WEEKEND READ: Gov. Abbott contracts COVID-19 as Texas districts beg him to allow mask enforcement in schools

Texas Politics

Texas Gov Greg Abbott during a news conference (AP Photo/LM Otero)

AUSTIN (KXAN) — It was another tumultuous week in Texas news.

This week, the COVID-19 surge remained at the forefront as COVID-19 cases rose locally and statewide. On Friday, Texas reported the highest hospitalization numbers since January and the highest average deaths per day since March.

As of Friday, there are 3,207 active COVID-19 cases in Austin-Travis County. There are 620 people hospitalized, 222 patients in the ICU and 162 people on ventilators. There are 11,762 active confirmed cases in Texas as of Friday.

But so much more is happening in the Lone Star State right now.

Gov. Greg Abbott diagnosed with COVID-19

On Tuesday afternoon, the news that Gov. Greg Abbott tested positive for COVID-19 reverberated across the state and the nation — as he became one of the first high-profile governors to contract the virus.

Abbott, who is vaccinated — and has possibly received a third booster shot, NBC News reports — tested positive Tuesday, just one day after he attended an indoor Republican Club meeting in north Texas, which was heavily attended and was notably scant of masking and social distancing.

In a tweet posted just hours before the diagnosis of his announcement, Abbott wrote: “Another standing room only event in Collin County tonight. Thank y’all for the enthusiastic reception.

While messages of support and well wishes poured in for the governor’s health, so did criticisms.

Hypocrisy?

It was revealed Abbott, who receives daily COVID-19 testing, received Regeneron monoclonal antibody treatment, which isn’t available for most patients.

“Greg Abbott attended a crowded, maskless indoor political event and now he unfortunately has COVID,” said Texas Democrat Julián Castro, former U.S. Secretary of Housing and Urban Development. “He’s getting VIP treatment — a third booster shot, Regeneron — unavailable to everyday Texans. It’s the height of hypocrisy for him not to let schools require masks.”

Meanwhile, Texas Rep. Diego Bernal tweeted in part: “I don’t wish [COVID-19] on anyone… I do wish [Texas Republicans] had that energy when Dems got sick, and for those without access to a fraction of the care the Gov. is getting right now.”

Despite his own diagnosis, Abbott has maintained “personal responsibility”, is what’s called for at this moment. On Wednesday, the governor’s office released a statement indicating Abbott has no plans to bring back mask mandates or capacity limits.

The statement said in part: “Texans have learned and mastered the safe practices to protect themselves and their loved ones from COVID, and do not need the government to tell them how to do so. Every Texan has a right to choose for themselves and their children whether they will wear masks, open their businesses, or get vaccinated.”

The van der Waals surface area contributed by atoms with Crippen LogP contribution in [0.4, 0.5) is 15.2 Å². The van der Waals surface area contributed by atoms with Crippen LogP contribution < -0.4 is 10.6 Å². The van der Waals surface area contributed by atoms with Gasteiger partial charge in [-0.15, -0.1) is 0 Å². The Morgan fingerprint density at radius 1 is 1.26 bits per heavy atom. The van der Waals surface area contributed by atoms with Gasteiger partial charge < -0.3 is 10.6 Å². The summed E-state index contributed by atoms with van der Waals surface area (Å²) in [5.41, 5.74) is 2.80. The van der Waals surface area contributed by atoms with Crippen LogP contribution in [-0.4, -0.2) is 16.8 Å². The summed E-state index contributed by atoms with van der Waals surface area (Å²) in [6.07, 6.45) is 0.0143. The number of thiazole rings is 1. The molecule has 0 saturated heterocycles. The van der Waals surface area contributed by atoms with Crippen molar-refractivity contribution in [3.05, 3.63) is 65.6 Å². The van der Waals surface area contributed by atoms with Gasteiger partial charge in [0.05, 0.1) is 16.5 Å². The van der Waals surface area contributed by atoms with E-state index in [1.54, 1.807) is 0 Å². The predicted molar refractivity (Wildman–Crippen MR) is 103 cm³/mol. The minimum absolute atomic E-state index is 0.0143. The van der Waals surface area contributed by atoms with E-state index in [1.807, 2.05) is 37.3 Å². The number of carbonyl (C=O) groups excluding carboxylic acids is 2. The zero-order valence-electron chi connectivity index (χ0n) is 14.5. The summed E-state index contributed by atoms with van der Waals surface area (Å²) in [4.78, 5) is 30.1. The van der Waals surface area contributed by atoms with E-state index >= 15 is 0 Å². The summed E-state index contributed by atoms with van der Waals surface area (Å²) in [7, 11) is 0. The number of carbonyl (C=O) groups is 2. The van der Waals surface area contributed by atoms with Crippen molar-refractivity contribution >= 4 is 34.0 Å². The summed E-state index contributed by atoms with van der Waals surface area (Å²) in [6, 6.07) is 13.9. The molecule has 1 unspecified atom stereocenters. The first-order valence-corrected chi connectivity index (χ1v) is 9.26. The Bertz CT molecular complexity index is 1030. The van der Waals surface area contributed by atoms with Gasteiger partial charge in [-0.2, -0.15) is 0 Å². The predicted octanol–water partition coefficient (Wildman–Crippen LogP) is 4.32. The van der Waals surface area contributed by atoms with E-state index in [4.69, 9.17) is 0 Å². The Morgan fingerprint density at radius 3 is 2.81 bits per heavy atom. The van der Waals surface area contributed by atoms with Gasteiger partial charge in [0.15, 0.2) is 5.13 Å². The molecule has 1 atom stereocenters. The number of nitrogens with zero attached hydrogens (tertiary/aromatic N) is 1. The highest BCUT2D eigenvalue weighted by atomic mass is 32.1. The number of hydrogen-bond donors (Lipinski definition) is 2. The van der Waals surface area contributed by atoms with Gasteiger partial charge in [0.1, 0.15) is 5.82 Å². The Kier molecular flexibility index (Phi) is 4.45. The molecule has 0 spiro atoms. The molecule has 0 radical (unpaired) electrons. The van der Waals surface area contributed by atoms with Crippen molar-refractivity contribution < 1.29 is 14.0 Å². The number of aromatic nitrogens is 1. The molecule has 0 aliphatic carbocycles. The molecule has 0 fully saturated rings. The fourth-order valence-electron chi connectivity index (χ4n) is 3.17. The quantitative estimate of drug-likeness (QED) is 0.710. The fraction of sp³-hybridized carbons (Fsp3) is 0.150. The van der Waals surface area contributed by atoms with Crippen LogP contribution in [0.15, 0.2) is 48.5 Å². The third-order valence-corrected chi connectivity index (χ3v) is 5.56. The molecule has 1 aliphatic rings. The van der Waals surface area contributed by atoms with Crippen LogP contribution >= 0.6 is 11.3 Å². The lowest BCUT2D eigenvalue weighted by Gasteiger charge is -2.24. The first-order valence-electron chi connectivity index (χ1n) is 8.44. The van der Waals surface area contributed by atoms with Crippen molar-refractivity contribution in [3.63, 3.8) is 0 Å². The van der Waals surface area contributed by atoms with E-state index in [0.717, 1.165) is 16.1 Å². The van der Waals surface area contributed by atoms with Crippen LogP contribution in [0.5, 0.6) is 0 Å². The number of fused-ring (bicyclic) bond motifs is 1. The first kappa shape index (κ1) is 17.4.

The battle to mask up

Abbott’s COVID-19 diagnosis and high standard of care was especially grating for many Texas school officials: as the governor’s ban on mask mandates in schools persists.

On Thursday, the Texas Supreme Court moved to allow school districts to impose mask mandates for the time being. It’s welcome news for the hundreds of school districts beginning classes this week.

Several major school districts across the state have enacted their own mandates, including Dallas, Fort Worth, San Antonio, Houston and Austin ISDs. The status of several mandates is temporary and statewide, and it’s unclear how many such requirements will play out in the coming weeks.

Meanwhile, one north Texas district found a creative way around the governor’s ban on mandates: Paris ISD, located in Paris, Texas — about halfway between Dallas and Texarkana — made masks part of its official dress code, which the district says does not go against Abbott’s executive order prohibiting mask mandates.

Mask mandates appear to have had a positive effect on in-person learning. At Austin ISD, the district says 1,157 students opted for in-person learning after the requirement was made.

This week, Austin ISD Superintendent Dr. Stephanie Elizalde is making a national plea on behalf of Texas school districts. In her TIME piece, titled “Why I’m Mandating That Austin Schools Must Be Masked When Classes Start,” she said the move is not a political statement but is purely about the safety of the nearly 75,000 students returning for classes on Tuesday.

“What if a child dies on my watch? How do I say to you, ‘I’m really sorry. We did everything we could except for masking because the governor’s executive order prohibited me from doing so.‘ What does that do for a parent? How does that bring them comfort or solace?”

Dr. Stephanie Elizalde, TIME Magazine

At Eanes ISD in Austin, tensions boiled over this week, as the new school year was marked by instances of anti-mask aggression. Eanes ISD reports one of its teachers was physically assaulted by a parent, while another was verbally assaulted by parents.

The district, which has its own mask mandate in place, says a masked teacher had her face covering ripped off by a parent on Monday. Meanwhile, a masked teacher who was speaking to several parents was yelled at, because they said they couldn’t hear her through it.

First federal lawsuit against Abbott

On Wednesday, 14 child plaintiffs and their families filed the first federal lawsuit against Abbott: alleging his ban on mask mandates in schools puts children with disabilities in danger and is a violation of the Americans with Disabilities Act.

The plaintiffs said Abbott’s ban violates the rights to public education programs for children with disabilities.

Reach KXAN digital content producer Russell Falcon by email at russell.falcon@kxan.com.

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